Building Mixtec Community Capacity for Breast Health,Phase 3

Institution: University of California, Los Angeles
Investigator(s): Annette Maxwell, DrPH - Sandra Young,  -
Award Cycle: 2016 (Cycle 22) Grant #: 22BB-1900 Award: $534,659
Award Type: CRC Full Research Award
Research Priorities
Community Impact of Breast Cancer>Disparities: eliminating the unequal burden of breast cancer

This is a collaboration with: 22BB-1901 -

Initial Award Abstract (2016)

Mixtec have immigrated from one of the poorest areas of Mexico and have become one of the largest indigenous groups of farm workers in California, estimated at 82,000 to 125,000. Mixteco/Indigena Community

Organizing Project (MICOP), a 501(c)(3) nonprofit corporation, was founded in 2001. MICOP provides referrals to health and social services, case management, trainings and educational workshops,  language interpretation services, and has its own radio station with programs in Mixteco and Spanish. UCLA and MICOP have completed two CRC pilot studies (focus groups, in-depth interviews and almost 1,000 household surveys) which showed that this community is lacking access to health care, especially preventive care and has extremely low breast cancer screening rates (11% of women 50 years and older had a mammogram within the past 24 months). Based on community and reviewer suggestions, we developed this study to broadly address breast health, by promoting a wellness visit as an entry point to the medical care system. This visit is focused on preventive care and provides the opportunity for age-appropriate breast cancer screening, and breast health education and counseling to address risk factors.

Question(s) or hypotheses:
This application for a Full CRC Award is to our knowledge the first intervention trial in the Mixtec community with a focus on breast health. It combines two approaches that the community wants and is very excited about:

(1) an individually-directed intervention, in which trained promotoras conduct outreach and education on wellness visits and breast health and navigate women to local clinics and programs, including the state-funded Every Woman Counts program.

(2) a radionovela, that will provide basic information potentially to the entire community in an effort to raise awareness on the importance of wellness visits and breast health.
The study will answer the following research questions: How effective is a promotora intervention in increasing the proportion of women who will obtain a free or low-cost wellness visit? Other important outcomes are receipt of age-appropriate breast cancer screening, women’s awareness of and behaviors regarding lifestyle factors that promote breast health and aspects of patient-provider communication,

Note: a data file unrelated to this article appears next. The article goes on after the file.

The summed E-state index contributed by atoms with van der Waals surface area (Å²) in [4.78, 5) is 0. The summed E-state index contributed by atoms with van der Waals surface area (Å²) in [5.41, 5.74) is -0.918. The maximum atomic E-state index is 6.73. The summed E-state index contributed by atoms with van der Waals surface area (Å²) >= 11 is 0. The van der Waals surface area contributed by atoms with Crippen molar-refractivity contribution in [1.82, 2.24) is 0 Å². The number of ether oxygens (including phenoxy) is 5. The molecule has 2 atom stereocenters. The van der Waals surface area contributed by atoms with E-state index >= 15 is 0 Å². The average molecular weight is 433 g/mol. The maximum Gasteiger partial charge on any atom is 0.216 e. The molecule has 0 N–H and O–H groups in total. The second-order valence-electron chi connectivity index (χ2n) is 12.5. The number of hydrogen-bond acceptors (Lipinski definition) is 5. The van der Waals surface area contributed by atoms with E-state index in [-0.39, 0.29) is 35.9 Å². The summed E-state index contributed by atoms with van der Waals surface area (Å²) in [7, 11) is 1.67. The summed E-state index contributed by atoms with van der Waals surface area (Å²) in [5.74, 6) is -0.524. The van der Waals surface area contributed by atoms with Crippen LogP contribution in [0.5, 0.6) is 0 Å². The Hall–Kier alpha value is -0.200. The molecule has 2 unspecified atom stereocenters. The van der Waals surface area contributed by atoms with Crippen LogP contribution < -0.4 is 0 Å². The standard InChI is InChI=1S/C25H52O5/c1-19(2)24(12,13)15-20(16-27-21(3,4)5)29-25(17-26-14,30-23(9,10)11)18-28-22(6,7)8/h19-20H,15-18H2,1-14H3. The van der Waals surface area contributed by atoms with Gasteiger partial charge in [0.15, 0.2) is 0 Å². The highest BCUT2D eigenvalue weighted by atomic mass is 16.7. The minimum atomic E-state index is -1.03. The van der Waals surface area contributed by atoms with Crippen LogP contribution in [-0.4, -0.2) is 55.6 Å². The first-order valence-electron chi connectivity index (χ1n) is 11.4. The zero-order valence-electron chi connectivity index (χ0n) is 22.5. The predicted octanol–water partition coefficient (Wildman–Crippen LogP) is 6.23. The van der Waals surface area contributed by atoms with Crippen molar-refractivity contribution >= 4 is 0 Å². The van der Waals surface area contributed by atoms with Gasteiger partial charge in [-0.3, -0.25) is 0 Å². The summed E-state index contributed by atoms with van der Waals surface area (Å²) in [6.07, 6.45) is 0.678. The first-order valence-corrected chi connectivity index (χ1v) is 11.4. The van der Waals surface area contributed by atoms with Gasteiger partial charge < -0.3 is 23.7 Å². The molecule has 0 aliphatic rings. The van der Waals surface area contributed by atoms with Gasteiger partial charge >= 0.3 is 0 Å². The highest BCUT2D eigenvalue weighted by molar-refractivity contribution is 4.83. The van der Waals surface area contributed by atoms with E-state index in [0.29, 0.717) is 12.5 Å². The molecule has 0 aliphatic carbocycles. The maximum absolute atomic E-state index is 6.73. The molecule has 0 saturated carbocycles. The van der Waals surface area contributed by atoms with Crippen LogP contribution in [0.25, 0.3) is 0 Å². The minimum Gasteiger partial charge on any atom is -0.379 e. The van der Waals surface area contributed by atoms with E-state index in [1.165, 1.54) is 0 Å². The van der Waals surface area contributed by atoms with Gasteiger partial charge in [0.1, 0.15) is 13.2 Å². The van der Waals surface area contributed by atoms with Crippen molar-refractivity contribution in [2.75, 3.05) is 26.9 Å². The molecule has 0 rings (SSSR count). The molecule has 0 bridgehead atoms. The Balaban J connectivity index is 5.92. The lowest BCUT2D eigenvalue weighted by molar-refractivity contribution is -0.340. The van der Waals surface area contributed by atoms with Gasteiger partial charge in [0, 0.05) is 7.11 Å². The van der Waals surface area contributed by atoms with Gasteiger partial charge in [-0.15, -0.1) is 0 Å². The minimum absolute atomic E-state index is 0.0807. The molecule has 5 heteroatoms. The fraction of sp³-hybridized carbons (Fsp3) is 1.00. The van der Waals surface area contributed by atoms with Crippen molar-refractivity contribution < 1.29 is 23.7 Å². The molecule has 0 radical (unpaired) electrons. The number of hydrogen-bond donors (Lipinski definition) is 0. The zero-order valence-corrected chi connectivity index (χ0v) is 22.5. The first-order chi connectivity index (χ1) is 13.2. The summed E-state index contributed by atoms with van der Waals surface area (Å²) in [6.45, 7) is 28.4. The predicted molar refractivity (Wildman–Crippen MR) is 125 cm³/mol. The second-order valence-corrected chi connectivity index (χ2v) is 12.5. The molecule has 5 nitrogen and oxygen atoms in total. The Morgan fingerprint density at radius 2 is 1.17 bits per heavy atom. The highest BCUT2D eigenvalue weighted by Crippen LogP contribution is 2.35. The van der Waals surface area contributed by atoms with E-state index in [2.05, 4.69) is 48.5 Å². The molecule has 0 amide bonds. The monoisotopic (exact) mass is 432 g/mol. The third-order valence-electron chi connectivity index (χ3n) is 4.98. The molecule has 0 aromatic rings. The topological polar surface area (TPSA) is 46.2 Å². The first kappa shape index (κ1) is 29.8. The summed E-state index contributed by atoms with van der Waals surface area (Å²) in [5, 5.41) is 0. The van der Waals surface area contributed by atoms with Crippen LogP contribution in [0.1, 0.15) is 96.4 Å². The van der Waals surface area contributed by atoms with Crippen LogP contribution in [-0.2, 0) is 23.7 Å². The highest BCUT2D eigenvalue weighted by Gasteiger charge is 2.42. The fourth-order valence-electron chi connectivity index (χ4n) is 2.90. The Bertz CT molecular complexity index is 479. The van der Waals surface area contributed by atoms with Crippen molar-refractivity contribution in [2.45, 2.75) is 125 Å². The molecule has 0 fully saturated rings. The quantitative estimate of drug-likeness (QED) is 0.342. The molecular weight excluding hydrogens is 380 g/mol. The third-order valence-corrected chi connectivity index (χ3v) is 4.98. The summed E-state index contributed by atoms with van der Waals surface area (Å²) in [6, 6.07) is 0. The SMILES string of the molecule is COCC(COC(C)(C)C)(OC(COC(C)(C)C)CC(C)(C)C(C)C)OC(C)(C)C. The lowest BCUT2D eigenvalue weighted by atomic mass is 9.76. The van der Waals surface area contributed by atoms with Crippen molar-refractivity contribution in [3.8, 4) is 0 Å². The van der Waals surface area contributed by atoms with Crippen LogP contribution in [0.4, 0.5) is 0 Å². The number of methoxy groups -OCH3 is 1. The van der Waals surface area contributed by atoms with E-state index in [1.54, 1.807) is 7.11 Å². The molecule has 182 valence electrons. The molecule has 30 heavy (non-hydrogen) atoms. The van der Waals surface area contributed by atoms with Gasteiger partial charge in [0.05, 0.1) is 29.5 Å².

General methodology:
MICOP will train a group of promotoras on how to navigate women to local clinics that provide free wellness visits and mammograms, in collaboration with the state-funded Every Woman Counts program. In collaboration with the UCLA Art & Global Health Center and PCI Media International, we will take community groups through a series of workshops to help them develop stories and characters for a radionovela with a subplot related to breast health and screening. Community members will participate in the professional production of 8 episodes of 5-10 minutes each. Posters and fliers with indigenous art will advertise the radio station and the radionovela. In years 2-3, we will enroll 150 women 40 years and older in a randomized trial to test the effectiveness of the promotora intervention to increase the proportion of indigenous women who obtain a wellness visit, compared to women in the control group.

Innovative elements:
Innovative aspects of this proposal are the focus on an indigenous community; testing of a promotora intervention in a randomized trial; development of a culturally appropriate radionovela with stories and characters generated by community members, and assessing the exposure to radio programs in the community to assess the utility of this innovative communication channel for future studies.

Community involvement:
Breast health was identified as a health priority in focus groups with both Mixtec promotores and women in the Mixtec community. The proposal was jointly developed by MICOP, Every Woman Counts and UCLA. The Mixtec Advisory Committee as well as a group of 10 promotores voted to support the proposed study and provided letters of support. The community will stay involved and informed about the project through updates at the monthly community meetings that are often attended by several hundred members of the Mixtec and Zapotec community. The Mixtec Advisory Committee has agreed to review all study protocols and assessment forms, advise on all activities throughout the study, and assist in interpretation and dissemination of the findings. While we will conduct a randomized trial with 150 women, a large number of community members will participate in the development and production of the radionovela.

Future Plans:
Our research partnership is committed to continue research in the indigenous community relevant to breast health, such as nutrition and safety around pesticides, as well as other health issues. We will seek community input to direct our future research. Long-term goals are to continue to build the Mixtec community capacity to engage in research and to promote breast health.


Providing Health Education to Mixtec Farmworkers in California via Workshops and Radio: A Feasibility Study
Periodical:Health Promotion Practice
Index Medicus:
Authors: Young S, Gomez N, Maxwell AE
Yr: 2018 Vol: Epub Nbr: Abs: Pg: